It’s it’s policy, but it’s also create. And. A culture of trust. I mentioned great place to work. We have found that trust. Is a key driver of engagement of retention of performance. Employees want to be able to trust each other, their colleagues. Trust the person they report to. And trust the organization. So there is some some policy stuff. Obviously we can create policies that that build in a little more flexibility. We can create policies that institutionalized hybrid work, for example, for those people who can work remotely at least part time. But it often comes down as you suggest, to culture. Do we have a culture of trust? Do we have a culture that values individual employees, that we, we treat them as people? Not just employees. And I’ll give you an example. It’s it’s pre COVID but but I think it’s relevant. When I was at University of Wisconsin, we often have conversations with our managers and and supervisors and our frontline employees. In fact, we would conduct quarterly HR forms. We do one in the daytime and we do one from 11:00 PM to 1:00 AM at night. In order to allow our second and third shift folks to participate, we call them the midnight sessions and our employees. And we also did surveys. We did 3 surveys while I was there in my 6th.

Speaker

Hmm.

Robert J. Lavigna

Years. And employees were telling us things like my supervisor is not flexible, is not allowing me to take time off. To. Talk to my kids, teachers, or deal with other personal issues and our supervisors would come back and say, well, you know, if we do it for one, we have to do it for everyone. And our answer to that. Is was exactly.

Speaker

Me.

Robert J. Lavigna

But you have to understand that if you are flexible and you treat your employees as people, not just as employees, you will build engagement. You will build commitment, you’ll build retention and also performance.

Kevin Hogan

Bob also underscores the importance of creating a positive employee experience in order to drive engagement and retention of employees. Strategies such as customized onboarding recognition programs and fostering a sense of belonging are key to enhancing employee satisfaction and commitment. He stresses the need for organizations to collect data on employee sentiment through surveys and then actually take proactive steps to address the data that is being collected here. Have a listen.

Robert J. Lavigna

Well, you know, I wish that there was a one-size-fits-all solution to becoming an employer of choice, but there there really isn’t. And what we argue is. You have to have data and that should resonate with higher education. You have to understand. How your employees are feeling about working in the organization, whether or not they have that, that connection, that Mission focus, which is so important in higher education, whether they feel their experience, we call it the employee experience is is a +1. So you need to collect. Data. Interact with your employees the workforce to understand what they feel good about there always going to be some things that employees feel good about and what they believe the organization needs to improve with respect to the employee experience. So we’re seeing organizations try to. Allow their employees to work more flexibly. There was another data point Gallup did a survey and determined that 81% of employees. This is across public and private sectors. In the US, 81% of employees who can work remotely. In other words, their jobs allow them to work remotely, are working remotely. The overwhelming majority in a hybrid kind of kind of arrangement. So if you want to be competitive for talent, for those employees who can work remotely, you have to give. Yeah. That option. Employee recognition. Employees want to be valued. Engaged employees are feel their organization values them, and in return they’re willing to deliver what is known to researcher term as discretionary effort and no words they’re going to do whatever it takes within reason, of course, to help the organization succeed. So there, there are a lot of ways. With respect to the employee experience that employers, including in higher education can. Boost engagement and we know empirically that engaged employees are much more likely to stay with the organization. One of the components of UK G is a great place to work institute. Which certifies organizations around the world, including in higher Ed. As great places to work based on our our our trust index. OK. So we haven’t, we have a huge database, 30 years of these surveys, we have 100 million. Employee surveys in our database and what we have found is that great place to work certified organizations have 50% less turnover than other organizations. So there are are real, there’s a real strong business case. Or by focusing on the workforce.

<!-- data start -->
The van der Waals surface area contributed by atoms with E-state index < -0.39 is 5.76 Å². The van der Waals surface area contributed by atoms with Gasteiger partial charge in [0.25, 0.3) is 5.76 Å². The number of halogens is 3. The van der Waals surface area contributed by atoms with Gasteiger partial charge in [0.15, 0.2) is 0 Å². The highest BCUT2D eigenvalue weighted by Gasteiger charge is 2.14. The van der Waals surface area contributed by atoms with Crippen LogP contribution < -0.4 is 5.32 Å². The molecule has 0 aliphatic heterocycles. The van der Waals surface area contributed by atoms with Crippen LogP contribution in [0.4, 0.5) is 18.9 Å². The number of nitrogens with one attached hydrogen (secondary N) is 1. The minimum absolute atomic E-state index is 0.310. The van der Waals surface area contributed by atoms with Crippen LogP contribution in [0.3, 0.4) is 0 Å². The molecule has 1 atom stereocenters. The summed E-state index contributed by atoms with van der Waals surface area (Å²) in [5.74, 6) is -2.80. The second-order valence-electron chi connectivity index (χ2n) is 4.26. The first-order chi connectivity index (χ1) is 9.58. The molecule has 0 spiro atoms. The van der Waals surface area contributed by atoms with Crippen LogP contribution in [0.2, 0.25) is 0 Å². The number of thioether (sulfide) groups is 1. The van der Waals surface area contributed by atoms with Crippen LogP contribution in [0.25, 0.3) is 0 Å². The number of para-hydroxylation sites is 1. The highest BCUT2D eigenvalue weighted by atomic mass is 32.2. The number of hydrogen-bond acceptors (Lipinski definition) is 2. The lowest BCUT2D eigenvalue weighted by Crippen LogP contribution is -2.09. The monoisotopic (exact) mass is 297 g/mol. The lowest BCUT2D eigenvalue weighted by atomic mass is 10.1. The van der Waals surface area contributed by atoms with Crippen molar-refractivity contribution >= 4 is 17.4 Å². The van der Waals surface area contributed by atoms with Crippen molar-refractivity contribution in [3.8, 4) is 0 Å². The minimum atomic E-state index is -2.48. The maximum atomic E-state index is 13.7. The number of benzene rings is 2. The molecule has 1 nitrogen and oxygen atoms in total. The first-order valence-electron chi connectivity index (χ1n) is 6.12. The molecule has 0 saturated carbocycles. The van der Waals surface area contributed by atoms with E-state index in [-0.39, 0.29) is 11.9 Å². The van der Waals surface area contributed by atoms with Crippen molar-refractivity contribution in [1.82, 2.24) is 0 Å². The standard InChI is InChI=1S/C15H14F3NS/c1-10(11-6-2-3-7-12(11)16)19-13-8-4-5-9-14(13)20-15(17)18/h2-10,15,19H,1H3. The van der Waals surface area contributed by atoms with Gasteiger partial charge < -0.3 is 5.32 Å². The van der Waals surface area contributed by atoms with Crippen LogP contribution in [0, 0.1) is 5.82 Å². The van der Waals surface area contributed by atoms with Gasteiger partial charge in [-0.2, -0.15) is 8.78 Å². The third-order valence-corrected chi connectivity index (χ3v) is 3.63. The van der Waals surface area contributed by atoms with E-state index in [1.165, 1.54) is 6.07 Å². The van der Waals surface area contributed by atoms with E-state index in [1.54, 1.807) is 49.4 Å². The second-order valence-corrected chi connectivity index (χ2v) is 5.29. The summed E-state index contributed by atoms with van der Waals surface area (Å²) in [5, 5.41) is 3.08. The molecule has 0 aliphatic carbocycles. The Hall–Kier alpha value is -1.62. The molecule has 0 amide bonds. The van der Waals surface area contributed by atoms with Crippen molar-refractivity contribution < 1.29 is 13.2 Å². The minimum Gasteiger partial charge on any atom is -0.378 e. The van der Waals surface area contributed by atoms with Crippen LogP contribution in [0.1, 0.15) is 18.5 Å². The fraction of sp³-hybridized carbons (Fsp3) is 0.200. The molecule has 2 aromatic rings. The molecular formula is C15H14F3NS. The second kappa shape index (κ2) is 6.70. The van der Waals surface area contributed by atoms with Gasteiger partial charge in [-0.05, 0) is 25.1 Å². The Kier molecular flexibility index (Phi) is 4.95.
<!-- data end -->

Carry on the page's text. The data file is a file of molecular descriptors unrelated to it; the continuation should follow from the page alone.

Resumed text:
Speaker

Just.

Robert J. Lavigna

Trying to build engagement. Delivering a positive employee experience produces positive outcomes.

Kevin Hogan

Again, you can hear the entire conversation up on East Campus News’s webinar page under the title, becoming an employer of choice. In the new world of work. My name is Kevin Hogan, and thanks for listening. Again, this episode of Innovations and Education was brought to you by UKG. With the world’s largest collection of people, data, work data and culture data combined with rich experience using artificial intelligence in the service of people. UKG connects cultural insights with business outcomes to show what’s possible when organizations invest in their people. To learn more, visit UKG.com.